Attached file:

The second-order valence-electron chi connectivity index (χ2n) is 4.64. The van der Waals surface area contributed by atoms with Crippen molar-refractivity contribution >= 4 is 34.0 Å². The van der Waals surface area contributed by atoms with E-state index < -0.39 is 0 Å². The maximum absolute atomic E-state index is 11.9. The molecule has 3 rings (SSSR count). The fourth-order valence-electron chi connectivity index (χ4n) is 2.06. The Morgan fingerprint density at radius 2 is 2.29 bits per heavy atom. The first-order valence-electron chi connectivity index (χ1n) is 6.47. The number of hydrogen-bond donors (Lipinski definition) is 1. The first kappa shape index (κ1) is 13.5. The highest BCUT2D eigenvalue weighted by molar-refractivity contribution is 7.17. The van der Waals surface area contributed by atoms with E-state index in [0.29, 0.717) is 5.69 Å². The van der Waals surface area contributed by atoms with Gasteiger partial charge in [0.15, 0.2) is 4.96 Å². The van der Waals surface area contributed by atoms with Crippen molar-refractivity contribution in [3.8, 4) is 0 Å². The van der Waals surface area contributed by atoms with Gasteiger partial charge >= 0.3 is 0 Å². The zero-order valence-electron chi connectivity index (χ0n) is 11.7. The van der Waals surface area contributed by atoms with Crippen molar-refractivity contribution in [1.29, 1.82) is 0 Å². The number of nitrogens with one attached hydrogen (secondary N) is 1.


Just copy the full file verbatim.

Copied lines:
The second-order valence-electron chi connectivity index (χ2n) is 4.64. The van der Waals surface area contributed by atoms with Crippen molar-refractivity contribution >= 4 is 34.0 Å². The van der Waals surface area contributed by atoms with E-state index < -0.39 is 0 Å². The maximum absolute atomic E-state index is 11.9. The molecule has 3 rings (SSSR count). The fourth-order valence-electron chi connectivity index (χ4n) is 2.06. The Morgan fingerprint density at radius 2 is 2.29 bits per heavy atom. The first-order valence-electron chi connectivity index (χ1n) is 6.47. The number of hydrogen-bond donors (Lipinski definition) is 1. The first kappa shape index (κ1) is 13.5. The highest BCUT2D eigenvalue weighted by molar-refractivity contribution is 7.17. The van der Waals surface area contributed by atoms with E-state index in [0.29, 0.717) is 5.69 Å². The van der Waals surface area contributed by atoms with Gasteiger partial charge in [0.15, 0.2) is 4.96 Å². The van der Waals surface area contributed by atoms with Crippen molar-refractivity contribution in [3.8, 4) is 0 Å². The van der Waals surface area contributed by atoms with Gasteiger partial charge >= 0.3 is 0 Å². The zero-order valence-electron chi connectivity index (χ0n) is 11.7. The van der Waals surface area contributed by atoms with Crippen molar-refractivity contribution in [1.29, 1.82) is 0 Å². The number of nitrogens with one attached hydrogen (secondary N) is 1.